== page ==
There might have been no King James’ Bible. The Stuarts would never have come to the throne, which means that the Hanovers would never have followed them. If there was no George III, there would have been no American Revolution.

Now there’s a fascinating idea, and just the kind of rabbit hole that alternate history stories love to go down. But that’s not what happens in this story.

The story of The Forgotten Sister is kind of a time slip story that provides illumination on that long-ago mystery but doesn’t change the outcome.

In the 21st century, Lizzie Kingdom and Dudley Lester have been friends since childhood. They are also A-List celebrities. What they aren’t is married to each other. Nor do they seem to have any desire to be. Rather, Dudley is married to Amelia Robsart, while he spends a great deal of time palling around London and partying with his best friend Lizzie.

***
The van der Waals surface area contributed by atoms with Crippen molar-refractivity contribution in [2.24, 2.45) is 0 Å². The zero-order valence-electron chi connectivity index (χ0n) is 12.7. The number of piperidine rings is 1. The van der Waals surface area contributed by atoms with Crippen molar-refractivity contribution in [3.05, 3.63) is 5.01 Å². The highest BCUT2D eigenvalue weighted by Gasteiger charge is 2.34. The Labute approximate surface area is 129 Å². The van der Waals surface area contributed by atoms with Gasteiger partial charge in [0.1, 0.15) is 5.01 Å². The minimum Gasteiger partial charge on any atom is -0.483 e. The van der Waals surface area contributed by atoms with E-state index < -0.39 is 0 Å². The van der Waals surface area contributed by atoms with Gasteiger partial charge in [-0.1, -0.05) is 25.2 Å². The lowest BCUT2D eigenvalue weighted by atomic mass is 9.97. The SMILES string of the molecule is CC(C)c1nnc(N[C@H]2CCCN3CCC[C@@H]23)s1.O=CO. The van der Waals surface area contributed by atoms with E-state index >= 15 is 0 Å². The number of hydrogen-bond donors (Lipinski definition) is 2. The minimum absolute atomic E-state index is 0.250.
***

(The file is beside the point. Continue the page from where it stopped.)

To the point where Amelia Lester feels neglected, only because she is – gets depressed, only because her life is depressing – and falls down a flight of marble stairs. At her home, Oakhanger, which was constructed using the stones from Cunmor, where, guess what? Amy Robsart fell down a marble staircase and died in 1560, neglected and depressed because everyone knew her husband was off cavorting with Elizabeth Tudor while she was forced to rusticate in the country.

The parallels between Amelia Robsart’s fate in the 21st century and Amy Robsart’s fate in the 16th are filled with similarities and congruences to the point where we think we know what happened both times around – and that the same things happened both times around. And we kind of do.

But we kind of don’t.